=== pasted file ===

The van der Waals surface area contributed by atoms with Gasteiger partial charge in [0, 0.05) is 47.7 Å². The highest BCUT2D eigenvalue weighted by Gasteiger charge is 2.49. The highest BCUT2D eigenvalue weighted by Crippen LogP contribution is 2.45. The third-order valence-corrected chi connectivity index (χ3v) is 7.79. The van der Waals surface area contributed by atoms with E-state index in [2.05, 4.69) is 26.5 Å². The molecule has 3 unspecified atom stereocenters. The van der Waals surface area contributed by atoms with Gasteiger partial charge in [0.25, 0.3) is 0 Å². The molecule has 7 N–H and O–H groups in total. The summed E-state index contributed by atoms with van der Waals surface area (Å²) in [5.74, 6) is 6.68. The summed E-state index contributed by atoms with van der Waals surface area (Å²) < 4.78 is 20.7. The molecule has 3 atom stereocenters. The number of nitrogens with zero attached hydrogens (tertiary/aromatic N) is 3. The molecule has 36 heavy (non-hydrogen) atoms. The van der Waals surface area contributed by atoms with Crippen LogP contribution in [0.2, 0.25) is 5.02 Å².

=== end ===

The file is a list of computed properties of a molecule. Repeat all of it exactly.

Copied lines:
The van der Waals surface area contributed by atoms with Gasteiger partial charge in [0, 0.05) is 47.7 Å². The highest BCUT2D eigenvalue weighted by Gasteiger charge is 2.49. The highest BCUT2D eigenvalue weighted by Crippen LogP contribution is 2.45. The third-order valence-corrected chi connectivity index (χ3v) is 7.79. The van der Waals surface area contributed by atoms with E-state index in [2.05, 4.69) is 26.5 Å². The molecule has 3 unspecified atom stereocenters. The van der Waals surface area contributed by atoms with Gasteiger partial charge in [0.25, 0.3) is 0 Å². The molecule has 7 N–H and O–H groups in total. The summed E-state index contributed by atoms with van der Waals surface area (Å²) in [5.74, 6) is 6.68. The summed E-state index contributed by atoms with van der Waals surface area (Å²) < 4.78 is 20.7. The molecule has 3 atom stereocenters. The number of nitrogens with zero attached hydrogens (tertiary/aromatic N) is 3. The molecule has 36 heavy (non-hydrogen) atoms. The van der Waals surface area contributed by atoms with Crippen LogP contribution in [0.2, 0.25) is 5.02 Å².